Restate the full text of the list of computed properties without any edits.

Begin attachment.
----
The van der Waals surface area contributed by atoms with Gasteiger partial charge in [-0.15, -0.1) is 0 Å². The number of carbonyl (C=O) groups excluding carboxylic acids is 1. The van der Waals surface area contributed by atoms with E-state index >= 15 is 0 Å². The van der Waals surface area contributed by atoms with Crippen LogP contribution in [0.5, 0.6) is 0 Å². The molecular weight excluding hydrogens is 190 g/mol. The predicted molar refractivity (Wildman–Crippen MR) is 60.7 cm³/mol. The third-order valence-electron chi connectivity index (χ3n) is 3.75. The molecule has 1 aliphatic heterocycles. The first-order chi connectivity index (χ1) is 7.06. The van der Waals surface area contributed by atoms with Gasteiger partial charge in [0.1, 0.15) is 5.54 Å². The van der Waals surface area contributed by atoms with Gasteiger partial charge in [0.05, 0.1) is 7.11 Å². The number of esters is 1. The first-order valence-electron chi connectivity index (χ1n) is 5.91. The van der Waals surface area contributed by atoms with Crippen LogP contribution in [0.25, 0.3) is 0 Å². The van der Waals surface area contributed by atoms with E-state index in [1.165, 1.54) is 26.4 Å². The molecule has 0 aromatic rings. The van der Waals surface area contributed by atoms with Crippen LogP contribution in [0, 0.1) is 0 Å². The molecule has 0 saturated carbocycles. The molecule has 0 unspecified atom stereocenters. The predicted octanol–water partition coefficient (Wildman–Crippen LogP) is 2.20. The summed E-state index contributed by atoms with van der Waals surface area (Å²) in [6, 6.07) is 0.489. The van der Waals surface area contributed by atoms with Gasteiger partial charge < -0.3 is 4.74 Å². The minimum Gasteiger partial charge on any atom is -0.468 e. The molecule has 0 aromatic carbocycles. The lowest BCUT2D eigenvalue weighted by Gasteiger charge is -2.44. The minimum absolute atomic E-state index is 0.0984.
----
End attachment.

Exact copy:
The van der Waals surface area contributed by atoms with Gasteiger partial charge in [-0.15, -0.1) is 0 Å². The number of carbonyl (C=O) groups excluding carboxylic acids is 1. The van der Waals surface area contributed by atoms with E-state index >= 15 is 0 Å². The van der Waals surface area contributed by atoms with Crippen LogP contribution in [0.5, 0.6) is 0 Å². The molecular weight excluding hydrogens is 190 g/mol. The predicted molar refractivity (Wildman–Crippen MR) is 60.7 cm³/mol. The third-order valence-electron chi connectivity index (χ3n) is 3.75. The molecule has 1 aliphatic heterocycles. The first-order chi connectivity index (χ1) is 7.06. The van der Waals surface area contributed by atoms with Gasteiger partial charge in [0.1, 0.15) is 5.54 Å². The van der Waals surface area contributed by atoms with Gasteiger partial charge in [0.05, 0.1) is 7.11 Å². The number of esters is 1. The first-order valence-electron chi connectivity index (χ1n) is 5.91. The van der Waals surface area contributed by atoms with Crippen LogP contribution in [0.25, 0.3) is 0 Å². The van der Waals surface area contributed by atoms with E-state index in [1.165, 1.54) is 26.4 Å². The molecule has 0 aromatic rings. The van der Waals surface area contributed by atoms with Crippen LogP contribution in [0, 0.1) is 0 Å². The molecule has 0 saturated carbocycles. The molecule has 0 unspecified atom stereocenters. The predicted octanol–water partition coefficient (Wildman–Crippen LogP) is 2.20. The summed E-state index contributed by atoms with van der Waals surface area (Å²) in [6, 6.07) is 0.489. The van der Waals surface area contributed by atoms with Gasteiger partial charge < -0.3 is 4.74 Å². The minimum Gasteiger partial charge on any atom is -0.468 e. The molecule has 0 aromatic carbocycles. The lowest BCUT2D eigenvalue weighted by Gasteiger charge is -2.44. The minimum absolute atomic E-state index is 0.0984.